Surviving spouses are eligible for a number of benefits after the death of their spouse. There are estate tax benefits, such as the marital deduction allowing estate tax-free transfers to the surviving spouse, a simplified probate procedure (the spousal petition), and the list goes on. Most benefits are available only to surviving spouses who are married at the time the deceased spouse dies. However, in some cases, surviving former spouses may also receive benefits!
Family law and divorces are not the areas in my wheelhouse, but are nevertheless relevant to the areas that are: namely, estate planning and benefits planning. In that context, some benefits ought to be secured at the time of the divorce. For example, although surviving spouses may roll over their deceased spouse’s retirement plan to their own plan, a divorced spouse may not. A former spouse will be treated as any other beneficiary, if named as a beneficiary of a retirement plan. Qualified Domestic Relations Orders (QDROs) can allow for tax free transfers between former spouses’ retirement plans incident to divorce. However, during probate, a similar order based on community interest in the retirement plan will not be considered a “qualified” order.
If you are divorced from a military member, the veteran may elect to have coverage for a former spouse Survivor Benefit Plan (SBP). The coverage must be elected by the veteran spouse within one year of the divorce. The benefit may entitle you to a portion of your former military spouse’s retirement, which may be beneficial in the future. Whether or not you have remarried there are very limited circumstances in which you will be eligible for certain benefits such as VA Aid & Attendance Non-Service Connected Pension Benefit. Securing SBP coverage, particularly if you will be dependent on alimony, may help cover some of the cost.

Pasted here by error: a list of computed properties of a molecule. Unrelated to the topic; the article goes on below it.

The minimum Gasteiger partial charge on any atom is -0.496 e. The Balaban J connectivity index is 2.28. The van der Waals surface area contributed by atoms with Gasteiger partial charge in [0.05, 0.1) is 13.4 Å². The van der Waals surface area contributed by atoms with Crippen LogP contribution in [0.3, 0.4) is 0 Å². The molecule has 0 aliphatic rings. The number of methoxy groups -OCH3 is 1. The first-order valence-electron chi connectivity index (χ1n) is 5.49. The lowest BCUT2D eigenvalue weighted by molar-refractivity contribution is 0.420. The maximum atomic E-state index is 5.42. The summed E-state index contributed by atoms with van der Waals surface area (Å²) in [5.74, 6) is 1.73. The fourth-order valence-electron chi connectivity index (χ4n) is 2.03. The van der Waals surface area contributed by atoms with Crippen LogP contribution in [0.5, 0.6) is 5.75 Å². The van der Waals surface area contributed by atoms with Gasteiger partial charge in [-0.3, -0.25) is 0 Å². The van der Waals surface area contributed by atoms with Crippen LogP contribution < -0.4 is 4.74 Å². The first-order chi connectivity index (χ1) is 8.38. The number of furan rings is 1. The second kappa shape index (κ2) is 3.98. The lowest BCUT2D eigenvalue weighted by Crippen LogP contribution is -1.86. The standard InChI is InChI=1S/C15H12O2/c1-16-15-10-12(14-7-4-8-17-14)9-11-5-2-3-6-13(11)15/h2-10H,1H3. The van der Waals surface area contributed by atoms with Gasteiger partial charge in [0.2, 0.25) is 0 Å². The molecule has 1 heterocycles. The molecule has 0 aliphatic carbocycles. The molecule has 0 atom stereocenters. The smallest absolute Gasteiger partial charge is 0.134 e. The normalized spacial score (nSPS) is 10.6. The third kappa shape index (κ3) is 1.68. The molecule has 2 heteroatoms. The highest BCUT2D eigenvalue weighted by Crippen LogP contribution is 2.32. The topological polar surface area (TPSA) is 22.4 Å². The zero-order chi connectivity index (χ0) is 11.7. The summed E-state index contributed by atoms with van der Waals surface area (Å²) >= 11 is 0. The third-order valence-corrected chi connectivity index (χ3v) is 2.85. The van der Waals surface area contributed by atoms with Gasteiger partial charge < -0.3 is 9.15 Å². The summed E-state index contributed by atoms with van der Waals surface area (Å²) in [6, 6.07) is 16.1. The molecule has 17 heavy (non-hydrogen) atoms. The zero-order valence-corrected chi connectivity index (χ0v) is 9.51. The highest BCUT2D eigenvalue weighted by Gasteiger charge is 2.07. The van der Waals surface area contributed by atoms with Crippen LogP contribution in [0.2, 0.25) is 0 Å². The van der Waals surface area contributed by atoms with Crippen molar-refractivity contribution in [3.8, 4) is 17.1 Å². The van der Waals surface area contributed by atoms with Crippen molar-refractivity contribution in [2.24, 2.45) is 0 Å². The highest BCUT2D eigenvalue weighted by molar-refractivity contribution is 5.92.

Depending on the length of your marriage, you may also qualify for a portion of your former spouse’s social security income. If you were married at least 10 years, you may receive social security benefits from your former spouse to the extent they exceed the benefits you receive from your own work record. However, if you are in a new marriage, you generally may not receive social security benefits from your former spouse. Note that if you are remarried, then the termination of that second marriage may make you eligible again. And if you were remarried after age 60, the new marriage is disregarded for social security purposes.
It is important to recognize that each of the areas touched upon here: social security, retirement plans, and veterans benefits are very complicated and intensely fact specific. If you believe your marriage to your former spouse may make you eligible for any type of benefit, speaking with an attorney to evaluate your potential eligibility is essential. With your attorney’s knowledgeable advice, you will be better equipped to know whether you should invest your time in the process of applying for benefits and to know how to increase your chances of being approved.
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